5 Major Types of Hair Color
Changing hair color every now and then is a liberating experience. Somehow changing the color of hair takes you to a different character. It won’t change who you are, but it creates a different level of image you want to portray. Do you want to be fiery red or a sophisticated jet black? Pink hair is super fun, while purple could be edgy.
Whatever color you want to rock this season, it is important to know the different types of hair color and how they work on your hair. What are the effects? Are there any cons you need to consider before having it? Knowing the five major types of hair color will let you know how to maintain it or address possible damages.
If you want to experience a different hair color without planning to keep for a long-term, this method is perfect for you! Temporary hair color coats the surface of the hair shaft with the desired color. It doesn’t penetrate deep into the hair structure like other hair treatments. Therefore, it is less damaging. The color becomes less vibrant with every shampoo until hair turns back to its original shade. Technically, it’s just a “stain”, so temporary hair dyes usually wash out after one or two shampoos.
Wearing a desired color of hair for long-term can benefit from a permanent hair color. This is perfect for toning hair or covering gray hair. It is also known as “oxidation” technique because it uses an oxidizer such as hydrogen peroxide. The solution for a permanent hair dye also contains ammonia, which opens the hair cuticle to allow color particles to seep through. It works by penetrating deeply into the hair’s cortex, so the color stays longer. You need less recoloring sessions to cover fading. Reapplication simply depends on the rate of your hair’s growth.
You can take a temporary look a little further with a semi-permanent hair color. The product often comes in the form of gels, creams, and mousses. It contains smaller particles than temporary color, so it absorbs better into the hair shaft. There could be small to zero concentration of oxidizer and ammonia to the solution. They don’t contain bleaching agents, so when you want to lighten your shade, this method is not for you.
A semi-permanent color is a good way to try out new colors without making an enduring commitment. You can apply a semi-permanent hair dye for root touch-ups or when growing out permanent color too. It could last for about six weeks and fades progressively.
For looks that do not require total dying of hair, the highlighting technique comes into play. This is done by placing color on different segments of hair. Most highlights usually use permanent hair color. The amount of highlight depends on the hairstyle you want to achieve. Today, there are many trending looks you can try to refresh your tired locks. An ombre is the most popular look even Hollywood celebrities are wearing. This style is a seamless transition from a darker shade from the roots to a lighter highlighted color towards the ends.
How You Color It Matters, How You Care for It Matters More
Coloring your hair creates micro pores in your hair shaft, which causes it to absorb and release moisture more easily. The color fades every time your hair gets wet as well. This makes your colored hair look dull and dry. To avoid that, you need a good hair treatment for colored hair that protects it while keeping its vibrant hue last longer.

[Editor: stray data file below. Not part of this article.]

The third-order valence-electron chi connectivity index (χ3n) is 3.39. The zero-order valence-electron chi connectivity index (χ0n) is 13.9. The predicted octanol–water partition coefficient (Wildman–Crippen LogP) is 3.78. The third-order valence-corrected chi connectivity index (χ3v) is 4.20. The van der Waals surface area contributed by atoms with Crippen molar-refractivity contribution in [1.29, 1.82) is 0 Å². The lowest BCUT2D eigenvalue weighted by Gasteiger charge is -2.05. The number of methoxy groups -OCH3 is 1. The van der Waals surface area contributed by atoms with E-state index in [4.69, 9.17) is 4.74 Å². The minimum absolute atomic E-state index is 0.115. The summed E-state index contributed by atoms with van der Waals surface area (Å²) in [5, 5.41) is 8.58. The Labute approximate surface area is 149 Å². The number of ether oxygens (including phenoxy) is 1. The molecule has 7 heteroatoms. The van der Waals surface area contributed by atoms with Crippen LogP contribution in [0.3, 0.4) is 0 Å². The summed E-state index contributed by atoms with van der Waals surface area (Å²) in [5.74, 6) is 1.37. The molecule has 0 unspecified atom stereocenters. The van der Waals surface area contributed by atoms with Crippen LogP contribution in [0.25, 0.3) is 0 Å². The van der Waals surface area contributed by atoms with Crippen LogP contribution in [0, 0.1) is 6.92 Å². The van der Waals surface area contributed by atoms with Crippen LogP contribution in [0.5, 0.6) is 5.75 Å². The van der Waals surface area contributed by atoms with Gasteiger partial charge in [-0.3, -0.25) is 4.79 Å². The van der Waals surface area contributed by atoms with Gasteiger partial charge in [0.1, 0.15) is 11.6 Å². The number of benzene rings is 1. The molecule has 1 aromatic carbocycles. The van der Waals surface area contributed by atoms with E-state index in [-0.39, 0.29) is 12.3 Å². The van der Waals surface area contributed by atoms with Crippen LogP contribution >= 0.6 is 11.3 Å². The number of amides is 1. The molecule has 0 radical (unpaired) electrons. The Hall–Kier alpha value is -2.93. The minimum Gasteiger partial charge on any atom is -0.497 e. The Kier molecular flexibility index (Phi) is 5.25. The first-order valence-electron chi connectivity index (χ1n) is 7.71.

Hair Treatment for Colored Hair
Color-treated hair needs constant TLC. From a daily hair care routine to a weekly recovery treatment, it’s something you and your colored hair desperately needs. A good hair treatment for colored hair should be a holistic hair care system. Here are a few tips to make its color last as your hair stays vibrant and shiny.
Shampoo less frequently. Two to three times per week is enough to retain the natural oils of your hair. Look for shampoos specially formulated for colored hair. Then avoid hot water when shampooing. Heat can strip out hair dye faster because it opens the surface of the hair strands. This causes fading, so it is better to stick to lukewarm water. This is especially true for semi-permanent and temporary hair color.
On the in-between days, you can benefit from a color-safe dry-shampoo to avoid frequent washing. Remember that colored hair fades faster when constantly wet.
Conditioners generally create a form of protective layer over the hair shaft. This helps minimize effects of exposure to sun and air, such as frizz and dryness. Use a leave-in conditioner that protects your hair from damage heat-styling tools tend to cause. There are special conditioners made for colored hair available in the market today.
Combat the common after-effects of hair dying with a rich conditioning treatment that hydrates your hair. This type of hair treatment for colored hair brings the moisture back to the hair strands. It helps protect the hair from going dry, lifeless, and stiff. Look for products that help preserve the color. Some of them may even be shade specific. Hair masks are typically left on your hair for about 10 minutes, allowing moisture and nourishment to seep in. Make it a habit to do this special pampering to your hair at least once a week.
Changing hair color involves chemical treatment. To ease the damages effectively, go for natural options! You can find from your kitchen ingredients that are safe hair care alternatives. Great examples are eggs and mayonnaise. Try mixing 1 fresh egg with 2 tablespoons of mayonnaise to make a protein-rich hair mask. Cover your hair with the mask for about 45 minutes, then rinse. It repairs protein damage and restores the health of your hair.
Other good-for-hair kitchen finds are:
- Coconut milk
- Olive oil